Synthesis of Zinc Oxide Nanoparticles

Procedure modified by A. Jacobs and G. Lisensky from that of P. S. Hale, L. M. Maddox, J. G. Shapter, N. H. Voelcker, M. J. Ford, and E. R. Waclawik, "Growth Kinetics and Modeling of ZnO Nanoparticles," J. Chem. Educ. (2005) 82, 775-778.

Zinc oxide quantum dot nanoparticles absorb UV light but are optically transparent making them useful as the active ingredient of sunscreens. The absorption wavelength is a function of particle size when the particles are small. This synthesis involves particle growth at 65°C; samples removed at longer times give larger particles. The cut-off wavelength from the absorption spectra can be used to estimate the particle size.


Wear eye protection

Chemical gloves recommended

Fumehood recommended

Begin heating a large beaker of water to 65°C.

Meanwhile, dissolve 0.04 to 0.10 g Zn(CH3CO2)2.2H2O in 25 mL alcohol with heating in a fume hood. (The actual elapsed time shown in the movie is about 15 minutes.)

Meanwhile, prepare an ice bath by adding water to ice. Place 125 mL alcohol in a flask and chill the flask in the ice bath.

When the zinc acetate solid has all dissolved, add that solution to the 125 mL of chilled alcohol.

Also obtain 15 mL of 0.050 M NaOH in alcohol and chill the solution. (A stock solution may already be chilled. See below.)

Slowly transfer the chilled NaOH solution to the chilled and rapidly stirring zinc acetate solution using a pasteur pipet.

Place the flask with the mixed solution in the 65°C water bath and start taking samples immediately. Record the UV spectra of each sample.

Extrapolate the linear portions of the lowest energy absorbance as a function of wavelength to find the band edge wavelength for each sample. (One option is to use the band edge tab on the Beers Law template. Change the wavelength values in the colored shaded boxes to choose the ends of the linear portions of your absorbance graph. The program will least squares fit the interval and show the intersection of the two lines in the table. Another option is to transfer the wavelength and absorption data to the band edge spreadsheet and do the same analysis.)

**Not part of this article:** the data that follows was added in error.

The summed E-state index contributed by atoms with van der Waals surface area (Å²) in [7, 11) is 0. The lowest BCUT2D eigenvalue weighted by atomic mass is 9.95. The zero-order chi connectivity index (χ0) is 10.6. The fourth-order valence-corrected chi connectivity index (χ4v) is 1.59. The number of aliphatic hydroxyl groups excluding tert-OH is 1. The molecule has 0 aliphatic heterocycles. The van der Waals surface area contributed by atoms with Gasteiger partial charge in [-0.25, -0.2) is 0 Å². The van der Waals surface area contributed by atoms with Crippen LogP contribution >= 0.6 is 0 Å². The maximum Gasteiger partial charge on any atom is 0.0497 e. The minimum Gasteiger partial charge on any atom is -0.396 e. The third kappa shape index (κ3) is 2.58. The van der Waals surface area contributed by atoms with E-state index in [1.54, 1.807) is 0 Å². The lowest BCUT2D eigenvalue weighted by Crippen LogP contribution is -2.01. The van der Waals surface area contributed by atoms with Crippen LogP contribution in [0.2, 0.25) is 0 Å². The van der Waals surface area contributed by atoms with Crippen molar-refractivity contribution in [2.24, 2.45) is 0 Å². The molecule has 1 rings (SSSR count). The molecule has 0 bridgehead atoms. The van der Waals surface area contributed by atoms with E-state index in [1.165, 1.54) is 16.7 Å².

Finding the band edge for a semiconductor.

Convert the band edge wavelength to the band gap energy, Egnano. The effective mass model suggests

where r is the radius of the nanoparticle. The second term is the particle-in-a-box confinement energy for an electron-hole pair in a spherical quantum dot and the third term is the Coulomb attraction between an electron and hole modified by the screening of charges by the crystal.

Eg = h c / λ
h = 6.626x10-34 J s
c = 2.998x108 m/s
e = 1.602x10-19 C
ε0 = 8.854x10-12 C2/N/m2
m0 = 9.110x10-31 kg
λbulk = 512 nm
ε = 5.7
me* = 0.19
mh* = 0.80

λbulk = 709 nm
ε = 10.6
me* = 0.13
mh* = 0.45
λbulk = 365 nm
ε = 8.66
me* = 0.24
mh* = 0.59

λbulk = 810 nm
ε = 11
me* = 0.16
mh* = 1.3
λbulk = 340 nm
ε = 5.1
me* = 0.49
mh* = 0.28

λbulk = 3400 nm
ε = 17.2
me* = 0.25
mh* = 0.25

After multiplying by r2, rearranging, and using the quadratic formula to find r,

What is the band gap energy and diameter of each nanoparticle sample?


  • What is the diameter of the ZnO nanoparticles for each spectrum you recorded?
  • Plot r3 versus the growth time.
  • If the solution is heated for a long period of time, it eventually turns cloudy. Why?
  • Materials

    Stock NaOH Solution for 6 batches:
    Dissolve 0.20 g NaOH in 100 mL alcohol with heating. (Quickly weigh out about 2 pellets of the hygroscopic NaOH and immediately transfer to the waiting solvent.) Chill the stock solution to prepare for use above.


    Developed in collaboration with the
    University of Wisconsin Materials Research Science and Engineering Center
    Interdisciplinary Education Group   |   MRSEC on Nanostructured Interfaces
    This page created by George Lisensky, Beloit College.  Last modified March 26, 2017.